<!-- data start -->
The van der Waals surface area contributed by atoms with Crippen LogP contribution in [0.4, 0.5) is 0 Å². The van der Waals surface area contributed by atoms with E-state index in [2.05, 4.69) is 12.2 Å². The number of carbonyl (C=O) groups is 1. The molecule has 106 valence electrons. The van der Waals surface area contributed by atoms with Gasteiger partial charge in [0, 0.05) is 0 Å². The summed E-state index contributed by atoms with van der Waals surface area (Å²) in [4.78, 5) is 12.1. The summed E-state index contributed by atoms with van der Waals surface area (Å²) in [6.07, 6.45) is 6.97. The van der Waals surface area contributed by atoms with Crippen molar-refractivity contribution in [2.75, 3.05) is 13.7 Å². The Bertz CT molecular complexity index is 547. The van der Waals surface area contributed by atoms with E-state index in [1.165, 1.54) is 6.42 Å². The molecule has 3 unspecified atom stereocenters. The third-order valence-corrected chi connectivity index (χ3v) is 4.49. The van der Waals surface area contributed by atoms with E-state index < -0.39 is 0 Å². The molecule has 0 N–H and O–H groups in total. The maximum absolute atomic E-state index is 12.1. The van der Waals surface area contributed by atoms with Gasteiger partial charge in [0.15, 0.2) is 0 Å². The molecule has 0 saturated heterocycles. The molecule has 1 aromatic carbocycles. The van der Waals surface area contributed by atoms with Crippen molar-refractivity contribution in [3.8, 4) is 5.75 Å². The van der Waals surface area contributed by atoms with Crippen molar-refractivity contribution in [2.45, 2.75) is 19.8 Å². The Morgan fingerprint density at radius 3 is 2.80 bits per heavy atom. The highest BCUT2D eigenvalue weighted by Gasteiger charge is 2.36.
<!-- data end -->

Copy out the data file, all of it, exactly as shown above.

The van der Waals surface area contributed by atoms with Crippen LogP contribution in [0.4, 0.5) is 0 Å². The van der Waals surface area contributed by atoms with E-state index in [2.05, 4.69) is 12.2 Å². The number of carbonyl (C=O) groups is 1. The molecule has 106 valence electrons. The van der Waals surface area contributed by atoms with Gasteiger partial charge in [0, 0.05) is 0 Å². The summed E-state index contributed by atoms with van der Waals surface area (Å²) in [4.78, 5) is 12.1. The summed E-state index contributed by atoms with van der Waals surface area (Å²) in [6.07, 6.45) is 6.97. The van der Waals surface area contributed by atoms with Crippen molar-refractivity contribution in [2.75, 3.05) is 13.7 Å². The Bertz CT molecular complexity index is 547. The van der Waals surface area contributed by atoms with E-state index in [1.165, 1.54) is 6.42 Å². The molecule has 3 unspecified atom stereocenters. The third-order valence-corrected chi connectivity index (χ3v) is 4.49. The van der Waals surface area contributed by atoms with E-state index < -0.39 is 0 Å². The molecule has 0 N–H and O–H groups in total. The maximum absolute atomic E-state index is 12.1. The van der Waals surface area contributed by atoms with Gasteiger partial charge in [0.15, 0.2) is 0 Å². The molecule has 0 saturated heterocycles. The molecule has 1 aromatic carbocycles. The van der Waals surface area contributed by atoms with Crippen molar-refractivity contribution in [3.8, 4) is 5.75 Å². The van der Waals surface area contributed by atoms with Crippen molar-refractivity contribution in [2.45, 2.75) is 19.8 Å². The Morgan fingerprint density at radius 3 is 2.80 bits per heavy atom. The highest BCUT2D eigenvalue weighted by Gasteiger charge is 2.36.